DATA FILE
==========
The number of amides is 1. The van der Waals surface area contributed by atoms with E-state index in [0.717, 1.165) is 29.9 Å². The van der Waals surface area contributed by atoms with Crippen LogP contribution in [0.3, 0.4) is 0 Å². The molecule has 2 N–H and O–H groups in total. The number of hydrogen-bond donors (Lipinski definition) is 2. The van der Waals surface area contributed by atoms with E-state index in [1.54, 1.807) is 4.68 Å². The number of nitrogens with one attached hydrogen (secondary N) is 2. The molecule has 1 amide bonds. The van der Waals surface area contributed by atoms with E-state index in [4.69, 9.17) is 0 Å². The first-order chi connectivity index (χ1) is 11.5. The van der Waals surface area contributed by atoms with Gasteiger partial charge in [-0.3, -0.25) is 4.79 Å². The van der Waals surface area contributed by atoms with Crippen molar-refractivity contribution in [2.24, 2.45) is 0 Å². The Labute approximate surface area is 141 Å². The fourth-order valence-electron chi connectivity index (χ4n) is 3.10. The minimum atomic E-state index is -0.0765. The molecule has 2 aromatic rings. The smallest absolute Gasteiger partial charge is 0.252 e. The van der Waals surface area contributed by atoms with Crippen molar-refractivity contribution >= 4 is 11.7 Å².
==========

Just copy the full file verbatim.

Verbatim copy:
The number of amides is 1. The van der Waals surface area contributed by atoms with E-state index in [0.717, 1.165) is 29.9 Å². The van der Waals surface area contributed by atoms with Crippen LogP contribution in [0.3, 0.4) is 0 Å². The molecule has 2 N–H and O–H groups in total. The number of hydrogen-bond donors (Lipinski definition) is 2. The van der Waals surface area contributed by atoms with E-state index in [1.54, 1.807) is 4.68 Å². The number of nitrogens with one attached hydrogen (secondary N) is 2. The molecule has 1 amide bonds. The van der Waals surface area contributed by atoms with E-state index in [4.69, 9.17) is 0 Å². The first-order chi connectivity index (χ1) is 11.5. The van der Waals surface area contributed by atoms with Gasteiger partial charge in [-0.3, -0.25) is 4.79 Å². The van der Waals surface area contributed by atoms with Crippen molar-refractivity contribution in [2.24, 2.45) is 0 Å². The Labute approximate surface area is 141 Å². The fourth-order valence-electron chi connectivity index (χ4n) is 3.10. The minimum atomic E-state index is -0.0765. The molecule has 2 aromatic rings. The smallest absolute Gasteiger partial charge is 0.252 e. The van der Waals surface area contributed by atoms with Crippen molar-refractivity contribution >= 4 is 11.7 Å².